Santa Cruz Good Times

Thursday
May 28th
Text size
  • Increase font size
  • Default font size
  • Decrease font size

Sisterhood of the Traveling Performer

music_MeklitHaderoEthiopia-born singer Meklit Hadero puts multicultural spin on jazz

Even through the haze of jetlag and cross-continental cellular static, Meklit Hadero’s presence is remarkable. Whether mesmerizing audiences in America or in her home country of Ethiopia, the singer/songwriter traces her confidence and charisma to her migrant life.

“I think moving around did two things: one was that it taught me how to make friends with a big variety of people and connect with people who didn’t have much in common with me, and it also taught me how to be comfortable in a huge variety of situations,” explains Hadero. “It gave me a real flexibility of living that I use all the time, and I also think it was great preparation for life on the road as a touring musician in general.”

Throughout her life, Hadero has called a dozen cities and three continents her home, and the mellow fluidity and multi-generational appeal of her songs seem to embody the best of all the cultures she’s been a part of. “It sits at the crossroads of North American songwriters, the jazz tradition and Ethiopian music,” she says of her musical style. “In Ethiopian music there’s a sort of super vibrato where people hover around a note instead of grabbing a note and holding onto it—it’s just kind of how my voice was and is, I can feel that my voice comes from that place.”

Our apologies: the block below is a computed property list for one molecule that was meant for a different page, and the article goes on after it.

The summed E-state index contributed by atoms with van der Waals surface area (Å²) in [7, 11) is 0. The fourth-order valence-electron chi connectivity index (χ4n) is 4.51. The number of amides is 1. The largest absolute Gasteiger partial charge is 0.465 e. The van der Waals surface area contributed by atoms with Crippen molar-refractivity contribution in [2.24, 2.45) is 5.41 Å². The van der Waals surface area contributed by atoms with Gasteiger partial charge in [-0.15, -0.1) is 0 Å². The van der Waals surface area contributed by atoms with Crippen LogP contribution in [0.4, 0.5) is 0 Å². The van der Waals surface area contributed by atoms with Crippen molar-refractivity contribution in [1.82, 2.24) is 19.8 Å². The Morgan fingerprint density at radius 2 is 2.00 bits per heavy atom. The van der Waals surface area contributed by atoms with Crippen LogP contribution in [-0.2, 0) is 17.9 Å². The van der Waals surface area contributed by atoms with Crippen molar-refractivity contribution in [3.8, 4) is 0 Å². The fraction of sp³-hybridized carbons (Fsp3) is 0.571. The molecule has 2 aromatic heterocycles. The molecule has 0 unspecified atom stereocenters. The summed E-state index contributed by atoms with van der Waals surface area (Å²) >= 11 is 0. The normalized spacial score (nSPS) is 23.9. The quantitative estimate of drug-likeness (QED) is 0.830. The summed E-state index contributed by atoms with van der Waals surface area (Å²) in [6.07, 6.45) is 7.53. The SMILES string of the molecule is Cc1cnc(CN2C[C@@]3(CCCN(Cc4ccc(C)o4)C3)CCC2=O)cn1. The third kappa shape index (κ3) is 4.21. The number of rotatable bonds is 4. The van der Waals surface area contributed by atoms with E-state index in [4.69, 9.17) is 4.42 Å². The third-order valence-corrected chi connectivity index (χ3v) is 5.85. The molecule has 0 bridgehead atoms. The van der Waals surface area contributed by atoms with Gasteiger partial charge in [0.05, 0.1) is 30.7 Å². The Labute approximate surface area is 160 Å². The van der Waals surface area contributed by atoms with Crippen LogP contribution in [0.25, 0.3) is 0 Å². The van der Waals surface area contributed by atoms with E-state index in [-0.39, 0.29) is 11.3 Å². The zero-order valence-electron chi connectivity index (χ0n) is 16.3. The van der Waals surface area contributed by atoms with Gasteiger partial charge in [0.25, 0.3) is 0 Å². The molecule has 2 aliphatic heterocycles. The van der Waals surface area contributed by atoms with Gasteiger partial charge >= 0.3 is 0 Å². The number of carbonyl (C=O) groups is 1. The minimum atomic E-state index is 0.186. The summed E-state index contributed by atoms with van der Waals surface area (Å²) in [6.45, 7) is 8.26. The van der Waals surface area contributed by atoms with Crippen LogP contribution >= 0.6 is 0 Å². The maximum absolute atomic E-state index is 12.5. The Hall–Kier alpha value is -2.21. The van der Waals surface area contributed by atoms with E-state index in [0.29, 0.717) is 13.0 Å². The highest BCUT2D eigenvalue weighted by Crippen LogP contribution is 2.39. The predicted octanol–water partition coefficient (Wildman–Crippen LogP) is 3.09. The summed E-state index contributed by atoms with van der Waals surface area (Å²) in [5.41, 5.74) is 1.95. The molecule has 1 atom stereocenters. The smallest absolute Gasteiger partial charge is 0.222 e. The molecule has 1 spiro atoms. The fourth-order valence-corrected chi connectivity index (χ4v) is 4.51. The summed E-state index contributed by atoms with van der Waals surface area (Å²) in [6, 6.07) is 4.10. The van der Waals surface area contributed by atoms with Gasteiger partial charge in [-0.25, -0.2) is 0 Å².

As a child, it was clear that Hadero had a passion for music—“My mother will tell stories of me being three years old and asking people in the elevator if they wanted to hear me sing ‘Twinkle Twinkle Little Star,’” she admits—but her career as a musician didn’t blossom until she moved to the Bay Area.

In San Francisco, Hadero found an audience at the Mission Arts and Performance Project, a community-based grassroots art event, where artists from around the world collaborate.

“That whole community showed me how to be a singer and a musician that was actively engaged in the community, but also inspired by the other artists around—not just musicians, but visual artists as well,” she says. “I’m not so much about being a particular kind of musician as I am about experimenting with sound and bringing genre-bending music to a new place.” That experimentation is evident on both her EP, Eight Songs, and the full-length record, On a Day Like This.

At the center of it all is her warm and expressive voice, which she says is the result of her fascination with the intricacies of vocal expression. “The voice is an instrument that has such a subtlety to it—it responds to your moods, it’s different all the time … it’s made of you,” she explains. “Just as you grow and shift, so does your voice, and you have to learn how to relate with it. I don’t think that the voice can be mastered—I don’t like thinking of it as a kind of mastery—it’s more about learning how to steward its moods and personalities, and that really takes a long time so I take voice lessons as often as I can.”